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The Magical Body: Power, Fame and Meaning in a Melanesian Society by Richard Eves Review by: Roy Wagner The

Journal of the Royal Anthropological Institute, Vol. 8, No. 2 (Jun., 2002), pp. 414-415 Published by: Royal Anthropological Institute of Great Britain and Ireland Stable URL: . Accessed: 05/04/2012 20:09
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but there are tantalizing hints throughout as to their importance. Amsterdam: Harwood Academic. but the statement (p. MICHAELSON MAUREEN tional rigour that they are a surprise to be seen in print.can such an exercise ever be successful? He ignores internal divisions within the Indian population. like other Melanesian peoples. So although the book profiles a standard ethnographic organization in its chapters. demographic. 7()). Twaddle). Most writers on the Mandak have given quite as much attention to the breakdown of that challenge into local. This contrasts with the more conventional view of diaspora communities as found in Mohammed's description of the United States ( contribute to and potentially reflect an integral totality.fame and meanitngin a Melanesian society. RICHARD. Kelly's analysis of the change of identity from 'coolie' to 'Indian' in Fiji is obfuscated by excessive jargon.g. Kelly's 'essay in historical ethnography' (p. 302 pp. ethnic. while never underestimating the complexity of the Indian population.. Nave also wants to locate and 'describe the basic mechanism by which ethnic relations abide' and tries to reduce this to a scientific formula. The first two contributions. 64). This prompts the thought that historical accounts gloss over cultural and other differences within a population simply because this type of information would not have been written about in primary sources. 1998. The conflicting accounts of Leonard and Waseem of migrants to Pakistan can perhaps be attributed precisely to this difference in focus. material. political. Though of course the Mandak themselves. It is hard to imagine who the intended audience of this paper is. were in fact Gujarati barristers sent by Gandhi.0( (cloth) Mandak speakers constitute one of New Ireland's largest pluralities. who supposedly did not identifv with India. 46) leaves us with this dilemma . ethnic groups. it also emerges that the two leaders who negotiated with the government. by Kelly and Nave. with its very clear exposition of historical. topical. This begs the questions of how and why these two educated outsiders were legitimized as spokesmen for the uneducated 'native' Indo-Fijians. totalizing parameters.414 BOOK REVIEWS hand knowledge of East Africa from preindependence. . might never understand it that way. what Brenda Clay has termed 'Mandak realities'. Yet by reading between the lines in some of the more historical accounts.. where the Indian population was highly diverse. Besides his disregard for the strength of'communal' difference. It was hoped that the book would provide a corrective to anthropological accounts which focus on internal divisions within immigrant populations without always taking into account external political events. treating an exhaustive series of conceptual issues that might be considered . bibliogr. maps. It is only in a footnote (no. In this same footnote. might dissuade readers from persisting with the book. the contributions reinforce the stereotypical differences in approach. She skilfully incorporates information about the political vicissitudes of the twentieth century. Twaddle's paper on communalism in East Africa rakes over old ground. 89) that '[e]thnic groups constitute endogamous populations' is one example. whilst also being fronma disliked section of the population. A clue is in Kelly's stated 'shock' about the concept of jatis as communities of struggle (p. he also ignores caste and kinship ties with India. it can be seen that a blindness to divisions within communities can lead the authors to lose sight of important factors in their ability or otherwise to form cohesive units (e. illus. 293). Kelly. 7) that these are grudgingly touched upon. and prefer to speak of 'power' or 'empowerment'. The mtagical body: power. and historical issues. So it should come as no surprise that the format of this book is necessarily episodic.each in its own way . are New Ireland's last remaining interior population. f36. one of whom Kelly feels 'could have changed Fiji's history radically' (p. He believes that it had not always been the case that communalism was strong. and things could have turned out differently if the government had not introduced restrictive legislation. There are too many of these to list. where she describes how separate organizations constituted along specific regional and religious lines followed 'the typical process of segmentation into smaller units as soon as the group becomes larger'. and social. circumstances are to be understood in terms of the peoples' own conceptualizations of them. economic. But the question of how their practical. subjects of this book. Far from meeting its aim of synthesizing historical and anthropological viewpoints. The few hundred Mandak inhabiting the Lelet Plateau. which were significant aspects of the lives of Indian populations there. that is. and identity. but is useful from the perspective of his own first- EVES. Thiara presents an accomplished survey of South Africa. poses a most compelling challenge. Another exemplary chapter is Leonard's on Hyderabadis in Pakistan. The chapter by Nave on Mauritius contains sweeping generalizations and highly questionable definitions of basic concepts such as culture. and generational cleavages. political. as to its larger. xxii. and certainly are the most frequently studied among them.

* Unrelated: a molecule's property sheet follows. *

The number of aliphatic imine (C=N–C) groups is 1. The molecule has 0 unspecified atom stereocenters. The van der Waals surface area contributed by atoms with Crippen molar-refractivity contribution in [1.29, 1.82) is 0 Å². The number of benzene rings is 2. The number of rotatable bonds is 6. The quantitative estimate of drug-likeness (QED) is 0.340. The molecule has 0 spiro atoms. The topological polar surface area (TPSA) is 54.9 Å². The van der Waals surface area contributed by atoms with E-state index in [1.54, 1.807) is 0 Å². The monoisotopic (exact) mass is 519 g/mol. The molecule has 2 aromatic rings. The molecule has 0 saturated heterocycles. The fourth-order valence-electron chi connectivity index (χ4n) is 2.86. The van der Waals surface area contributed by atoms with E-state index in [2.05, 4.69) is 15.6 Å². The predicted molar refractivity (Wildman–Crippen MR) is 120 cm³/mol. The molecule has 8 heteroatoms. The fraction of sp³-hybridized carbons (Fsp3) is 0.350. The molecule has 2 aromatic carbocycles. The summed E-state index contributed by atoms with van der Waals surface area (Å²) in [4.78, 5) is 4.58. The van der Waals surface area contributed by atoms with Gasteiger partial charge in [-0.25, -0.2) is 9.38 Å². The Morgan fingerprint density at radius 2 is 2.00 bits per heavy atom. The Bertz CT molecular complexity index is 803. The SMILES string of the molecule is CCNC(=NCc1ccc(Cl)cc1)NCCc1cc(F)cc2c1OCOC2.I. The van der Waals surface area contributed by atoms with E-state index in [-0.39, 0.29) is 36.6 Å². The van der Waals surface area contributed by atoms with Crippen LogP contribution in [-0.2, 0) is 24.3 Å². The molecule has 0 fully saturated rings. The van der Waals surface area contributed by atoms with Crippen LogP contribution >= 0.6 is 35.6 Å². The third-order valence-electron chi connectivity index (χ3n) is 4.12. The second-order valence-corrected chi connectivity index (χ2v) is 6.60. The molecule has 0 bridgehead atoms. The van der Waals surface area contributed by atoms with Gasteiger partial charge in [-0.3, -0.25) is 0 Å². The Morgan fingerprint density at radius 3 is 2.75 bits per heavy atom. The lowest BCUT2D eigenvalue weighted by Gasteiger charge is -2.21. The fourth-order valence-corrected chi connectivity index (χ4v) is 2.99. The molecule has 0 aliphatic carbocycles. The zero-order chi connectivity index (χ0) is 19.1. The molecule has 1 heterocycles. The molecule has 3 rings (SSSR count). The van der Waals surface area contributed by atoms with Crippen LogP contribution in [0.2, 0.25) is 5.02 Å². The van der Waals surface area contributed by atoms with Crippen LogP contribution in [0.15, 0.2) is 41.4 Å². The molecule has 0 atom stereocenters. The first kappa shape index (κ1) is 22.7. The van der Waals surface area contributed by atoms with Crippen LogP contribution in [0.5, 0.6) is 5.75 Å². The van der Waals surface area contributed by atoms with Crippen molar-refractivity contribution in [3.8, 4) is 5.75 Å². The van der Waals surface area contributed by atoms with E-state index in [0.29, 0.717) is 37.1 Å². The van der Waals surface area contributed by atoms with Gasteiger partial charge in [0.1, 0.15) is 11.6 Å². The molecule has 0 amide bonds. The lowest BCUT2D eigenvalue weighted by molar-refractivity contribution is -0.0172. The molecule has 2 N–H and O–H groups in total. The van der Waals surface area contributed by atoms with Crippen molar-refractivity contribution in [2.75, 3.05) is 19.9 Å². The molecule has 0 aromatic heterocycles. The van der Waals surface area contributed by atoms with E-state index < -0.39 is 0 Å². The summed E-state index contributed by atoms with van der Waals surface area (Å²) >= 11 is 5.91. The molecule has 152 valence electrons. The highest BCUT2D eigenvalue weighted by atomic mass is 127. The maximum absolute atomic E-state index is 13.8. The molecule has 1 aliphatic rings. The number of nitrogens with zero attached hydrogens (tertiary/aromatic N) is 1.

A conflation of the two. Gudeman counters that economy is the process by which sets of people produce. following that of the Mandak. Gudeman's model . The anthropology of economy:community.00 (cloth). all they want is a roof over their heads'. index. Oxford. and very familiar to anthropologists. I was flagged down by a local gardener. on the quality and character of motion with respect to them. Gudeman counters that the basis is the social group. Western and otherwise. What are the earth and the moon. Economics defines economy commonly as the allocation of scare resources to alternative ends.g. after all. supernatural beings. 2001. 'evidence') is in doubt. During my own fieldwork among the Mandak's southern neighbours I became quite accustomed to cliches like 'the Mandak have no kastam [i. and Derrida have made them focal to much of postmodern discourse. Much of the closing decades of the twentieth century looked like a celebration of a triumphal form of economy and economics in Western societies and much of the rest of the world. following Levi-Strauss.There has been some efflorescence. Malden: Blackwell. Stephen Gudeman is such a figure. as we Americans might say. figs. exchange and social organization. a regime of thought and action whose goals and whose very means are deliberately understated. in Eves's treatment of these ancient themes is his emphasis. 'female fight' to the Mandak) is highly concrete for these people. the themes of'body' and 'embodiment' are hardly new in Western thought. But what Eves shows us in this monograph is an underdeterminedsociality. it culminates with feasting. What stands as distinctive. generating individual and group identity and relations. or is conflicted.viii. even in the fairly secretive practices of a Melanesian 'power' complex. Although writers like Bourdieu. One day while driving through the southern Mandak region. together with other conceptions. one would have expected an efflorescence of economic anthropology. bibliogr.'that there must be a point between the earth and the moon where the gravities of the two bodies are exactly equal.99 (paper) GUDEMAN. but 'flying stones'? Nothing in the theoretical purview of the physical sciences has been more nearly taken for granted than the mystery of motion. 415 that might epitomize Mandak ethos may in itself be a key to what is going on here. but it also incorporates a range of material from other parts of the world. and to my mind quite remarkable. Given the discipline's distrust of generalist approaches. better said.has foundations that run counter to received wisdom. expectable. 'approach' . The result is fluent. That sort of disparagement is. and the only real danger would be to take them for granted.' I left in a daze. 550. summarizing it is beyond the scope of this review.' Much of the inspiration in social scientific thinking concerns the determination of societal ends and means. 189 pp.marketand culture. that might be an anthropological alternative to a general economic theory. taro and the magic of gardening. and nothing in that of the social sciences than the mysteries of social empowerment. Foucault. Ren6 Descartes was positively obsessed with them. a sub-discipline with detailed knowledge of how economic activity works. see exchange as the basic social process.. As one would expect. of course. and a highly distinctive form of empowerment that Eves calls 'the creation of memory'.. to an unexplicated 'physics' that underlies much of what these people consider to be the power of magic and ritual. the Mandak might be into something much more interesting than kastam.' he said.e. and The anthropology of economy is the result.perhaps. Given this. with scarcely a preamble. 'It seems to me.BOOK REVIEWS proceeding from considerations of the physical body and social personhood through those of colonialism and the creation of 'religion'. 'Seating the taro'.'never had it so good. it draws extensively on his own work in Latin America. such a work probably would have to come from a senior figure in the field. circulate. The point is even more strongly emphasized in his doctoral thesis. such as 'flying stones'. and maintain the bases of their social and material lives. ROY WAGNER University of Virginia STEPHEN. which necessarily means also what he calls its 'base'. though if one of the secrets of power is that of its own self-concealment. and in fact gendered. betrays quite interesting possibilities. the group's collective . a tendency that quickly spills over into overdetermination when confirmation (e. but little sign of models that might claim to a broad applicability. ?14. realizing that I had been talking to an expert in celestial mechanics. 'Embodiment'. but because it is far-reaching and complex. "culture"] at all. Many anthropologists. Except that the power of laram('gravity' to us. Otherwise familiar in the memorial art of the malanggan. someone familiar with both Western and non-Western forms of economic activity and ways of talking about that activity. The fact that it might otherwise be very difficult to establish a 'pattern of culture'. this preoccupation of much New Ireland ritual acquires a new significance in Eves's treatment of'the magical body'. It belongs.. a central conceptual emphasis among so many.